Now of course I exaggerate more than a little. I don't really think that Charles Kennedy decides all his party's policies in this way, or that it is a conscious strategy. Many of these ideals he surely believes in quite fervently. But I would contend that it is about the best way to interpret and predict the Lib Dem approach to grabbing the news and responding to issues on the agenda. The party is not going for the British people as a whole - it is trying to win the argument on the liberal media and bring along whoever it can as a result.

It's debatable whether Kennedy actually had anywhere else to go. The right and centre seem to be pretty cornered off as it is, so the only alternative to the pinko-liberal left was the outright socialist left, the pursuit of whose constituents would lose the Lib Dems an enormous number of their traditional voters. So why not add to the Lib Dem core vote by winning over a few Guardian readers? But it's not much of a plan for victory, and ambitious Liberal Democrats are right to wonder if anyone who would adopt it is fit to be leading them now that two of the leading figures of modern politics are running the other two parties.

It's important to stress just how much Liberal Democrat election success is dependent on Tory doldrums. Since the party was created in its modern form in 1988, its performance at General Elections has been remarkably static. In 1992 they won 19% of the vote, in 1997 it was 18% and in 2001 they got 19% again. From 1992 to 2001 there was Black Wednesday, two Labour landslides, plummeting turnout, the euro, you name it. But all these events had minimal effect on the Lib Dem share of the vote, or at least cancelled each other out. What turned the party from a rump of twenty MPs in '92 to not far off three times as many in 2001 was the state of the Conservative Party. For as long as the Tories remain in their worst state in a hundred years, the Liberal Democrats matter. But a Tory recovery shows every sign of destroying them for a generation.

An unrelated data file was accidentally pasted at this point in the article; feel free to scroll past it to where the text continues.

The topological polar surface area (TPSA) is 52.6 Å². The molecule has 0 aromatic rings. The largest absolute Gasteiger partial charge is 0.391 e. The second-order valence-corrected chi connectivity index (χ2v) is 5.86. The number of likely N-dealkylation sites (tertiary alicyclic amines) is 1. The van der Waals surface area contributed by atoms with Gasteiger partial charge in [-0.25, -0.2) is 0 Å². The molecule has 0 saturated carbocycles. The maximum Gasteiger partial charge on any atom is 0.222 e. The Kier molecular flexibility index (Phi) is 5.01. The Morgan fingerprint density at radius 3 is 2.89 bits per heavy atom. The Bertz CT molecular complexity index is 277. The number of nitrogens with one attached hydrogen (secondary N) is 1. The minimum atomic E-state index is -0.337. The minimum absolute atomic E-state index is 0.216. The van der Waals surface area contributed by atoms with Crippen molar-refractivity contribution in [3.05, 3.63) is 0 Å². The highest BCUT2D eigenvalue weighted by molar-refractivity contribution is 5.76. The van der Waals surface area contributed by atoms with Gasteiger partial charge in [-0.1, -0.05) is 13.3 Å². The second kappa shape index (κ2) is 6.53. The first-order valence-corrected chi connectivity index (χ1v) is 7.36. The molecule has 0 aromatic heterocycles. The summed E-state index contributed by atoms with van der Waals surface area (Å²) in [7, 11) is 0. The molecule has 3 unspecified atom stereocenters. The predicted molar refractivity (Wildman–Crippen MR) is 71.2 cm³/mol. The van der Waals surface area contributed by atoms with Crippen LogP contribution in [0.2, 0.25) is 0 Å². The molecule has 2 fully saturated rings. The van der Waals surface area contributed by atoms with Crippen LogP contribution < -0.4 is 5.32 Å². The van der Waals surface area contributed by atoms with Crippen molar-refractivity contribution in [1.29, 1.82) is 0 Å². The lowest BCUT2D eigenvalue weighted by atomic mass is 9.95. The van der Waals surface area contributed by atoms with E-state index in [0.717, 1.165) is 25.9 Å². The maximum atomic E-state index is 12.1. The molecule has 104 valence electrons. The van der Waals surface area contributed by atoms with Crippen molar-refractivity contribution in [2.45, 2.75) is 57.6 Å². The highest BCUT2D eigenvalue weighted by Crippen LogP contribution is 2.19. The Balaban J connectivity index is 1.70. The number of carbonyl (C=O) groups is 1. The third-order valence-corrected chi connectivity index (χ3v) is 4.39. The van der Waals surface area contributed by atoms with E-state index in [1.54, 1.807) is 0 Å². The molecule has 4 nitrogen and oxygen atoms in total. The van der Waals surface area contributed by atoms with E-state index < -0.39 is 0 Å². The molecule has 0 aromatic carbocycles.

This is the threat Michael Howard poses to the Lib Dems. Dare they stick with little Charlie Kennedy?

Partly owing to a lack of any obvious alternative - even Simon Hughes has now moved out of frontbench politics - and partly because of proximity to another General Election, now expected in less than eighteen months time, it seems likely they will. These difficulties would be ignored if Kennedy appeared a huge impediment, but he is ineffectual rather than terrible.

But just as likely has to be the proposition that the next election will be a time of considerable gains for Michael Howard's Conservatives, with the Lib Dems falling right back as a result. That means that with Labour celebrating a historic third term and the Conservatives at their strongest in well over a decade, the Liberal Democrats could be the greatest losers of 2005/2006. Unless they can pull off some pretty spectacular 'decapitations' of senior Tories, it would be very difficult for them put a brave face on any such result. At that moment, then, a replacement of the man who is by far their most public face would seem both prudent and deserved.